Public Policy Involvement

Vol. 20, No. 1
ISSN: 1546-2676

Dorothy Mitstifer (Posthumous)

Guest Editor:
Holly Roseski

Publication date:
Compiled 2022

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Kappa Omicron Nu FORUM, Vol. 20, No. 1. 
1546-2676. Editor: Holly Roseski. Official publication of Kappa Omicron Nu National Honor Society. Member, Association of College Honor Societies. Copyright © 2022. Kappa Omicron Nu FORUM is a refereed, semi-annual publication serving the profession of family and consumer sciences. The opinions expressed by the authors are their own and do not necessarily reflect the policies of the society. Further information: Kappa Omicron Nu, PO Box 798, Okemos, MI 48805-0798. Telephone: (727) 940-2658 ext. 2003

Interested in submitting an article to KON FORUM? Papers are now being accepted for review.


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Kappa Omicron Nu


From the Guest Editor

Overview: Forum is a publication of Kappa Omicron Nu. Around 2003 Kappa Omicron Nu initiated an effort to encourage the submission of working papers for discussion. This area of was called “Human Science Working Papers” or “HSwp.” This collection of 15 articles have copyright dates ranging from 2003-2014. These articles were reportedly desk reviewed by Dorothy Mitstifer at the time.

As KON updates its website it is discontinuing the section or activity devoted to working papers. To preserve the thoughts and research in HSwp it is being converted into a Forum article. There is every indication that the quality of review of these articles is comparable to that which was done with other Forum issues.

Holly Roseski, Executive Director, Kappa Omicron Nu, March, 2022




Table of Contents

Consumer Moral Ambiguity: The Gray Area of Consumption

Sue L. T. McGregor

This monograph is about a new concept called consumer moral ambiguity, the uncertainty and doubt some people may experience when they encounter a consumer purchase with moral overtones (their decision may cause harm or injury).

McGregor, S. L. T. (2014). Consumer moral ambiguity: The gray area of consumption [McGregor Monograph Series No. 201401]. Seabright, NS: McGregor Consulting Group.

© Sue L. T. McGregor 2014

Peer Review: A Filter for Quality

Dorothy I. Mitstifer

Peer review is securely ensconced as a means of quality control and certification in higher education; yet the criticisms of the practice continue. This paper discusses the editorial objectives of peer- reviewed publications, poses questions to guide effective reviews, describes elements of a review report, and explores the rights and responsibilities of the publisher, editor, reviewer, and author. The overall intention is to strengthen the peer review process and ensure its role as a filter for quality.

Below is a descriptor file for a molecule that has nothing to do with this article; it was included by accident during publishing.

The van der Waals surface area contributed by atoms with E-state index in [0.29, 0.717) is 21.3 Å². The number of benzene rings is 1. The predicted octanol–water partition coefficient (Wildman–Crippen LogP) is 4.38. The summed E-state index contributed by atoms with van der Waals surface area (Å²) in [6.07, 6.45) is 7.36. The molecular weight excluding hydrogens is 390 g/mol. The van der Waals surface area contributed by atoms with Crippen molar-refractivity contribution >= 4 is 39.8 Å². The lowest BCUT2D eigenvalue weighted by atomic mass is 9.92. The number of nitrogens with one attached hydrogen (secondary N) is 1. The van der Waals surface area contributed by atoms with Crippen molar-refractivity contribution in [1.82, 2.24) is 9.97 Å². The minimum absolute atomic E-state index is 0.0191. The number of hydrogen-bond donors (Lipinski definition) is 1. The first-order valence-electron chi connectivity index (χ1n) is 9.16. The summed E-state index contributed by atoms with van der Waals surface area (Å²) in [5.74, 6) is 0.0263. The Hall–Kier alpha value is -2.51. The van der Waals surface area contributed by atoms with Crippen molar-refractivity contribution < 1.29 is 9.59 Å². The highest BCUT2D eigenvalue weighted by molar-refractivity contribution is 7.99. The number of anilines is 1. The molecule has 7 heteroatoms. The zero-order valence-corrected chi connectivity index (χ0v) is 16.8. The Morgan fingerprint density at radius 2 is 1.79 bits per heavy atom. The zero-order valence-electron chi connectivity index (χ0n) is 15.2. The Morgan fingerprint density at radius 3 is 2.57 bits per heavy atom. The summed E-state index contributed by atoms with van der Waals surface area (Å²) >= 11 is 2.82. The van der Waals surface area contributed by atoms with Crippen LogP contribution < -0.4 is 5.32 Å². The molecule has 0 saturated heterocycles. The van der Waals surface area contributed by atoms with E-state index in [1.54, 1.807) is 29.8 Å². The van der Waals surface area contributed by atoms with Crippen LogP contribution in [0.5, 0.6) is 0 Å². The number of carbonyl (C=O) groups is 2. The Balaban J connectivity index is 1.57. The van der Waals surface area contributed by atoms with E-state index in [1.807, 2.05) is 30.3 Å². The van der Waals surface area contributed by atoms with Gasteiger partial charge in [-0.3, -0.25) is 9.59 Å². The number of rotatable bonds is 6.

Published June 2003 in Kappa Omicron Nu Dialogue, Vol. 12, No. 2.

Mentoring Students in Cross-Specialization Teams

Dorothy I. Mitstifer

The development of vertically integrated research teams provides a natural mentoring hierarchy. This paper discusses a framework for a cross-specialization research agenda, skill sets for mentoring, and anticipated impacts.

Published October 2003 in Kappa Omicron Nu Dialogue, Vol. 13, No. 1.

Consumerism as a Source of Structural Violence

Sue L. T. McGregor

Capitalistic consumerism needs an infrastructure in order to continue to manifest itself. Components of that infrastructure include technology and telecommunications, corporate led globalization, the neo-liberal market ideology, world financial institutions, and complacent, or complicit, governments. Most significantly, the other component of this infrastructure is the consumer, and by association, the family and consumer sciences (FCS) profession. The basic premise of this paper is that this entire infrastructure is a key source of structural violence, enabled by consumers and FCS professionals who, knowingly or unknowingly, embrace the ideology of consumerism.

© Sue L. T. McGregor 2003

Consumer Entitlement, Narcissism, and Immoral Consumption

Sue L. T. McGregor

The premise of this paper is that a sense of an entitlement to consume, in combination with narcissistic pride, ego, vanity, conceit, and arrogance, leads to the untenable situation of morally irresponsible consumption decisions.

© Sue L. T. McGregor 2003

A Satire: Confessions of Recovering Home Economists

Sue L. T. McGregor

For the past 50 years, a few leading home economics thinkers have been sharing their thoughts about the mission, principles, and vision of the profession and field of study. Their think pieces are often very deep and lengthy due to the philosophical stance they take. Philosophy has a language and body of knowledge of its own. To really understand Brown and others, we need a much more in-depth knowledge in philosophy than most of us have. To offset this philosophical knowledge gap, we offer this paper. It provides a way to move forward from the prevailing home economics belief system that has been accepted as the “way to do things” for the past 100 years.

© Sue L. T. McGregor 2003

The Nature of Transdisciplinary Research and Practice

Sue L. T. McGregor

Recently I attended a public symposium held by the Canadian Commission/or UNESCO (May, 2004). The entire focus was on the transdisciplinary approach. Until attending this symposium, I was happy touting the merits of the interdisciplinary approach. The insights I took away from this experience prompted me to write this short paper for other home economists.

© Sue L. T. McGregor 2004 

(A revised version was published in Transformative Practice: New Pathways to Leadership (McGregor, 2006, pp. 55-82).

Reflection Matters: Connecting Theory to Practice in Service Learning Courses

Mary E. Henry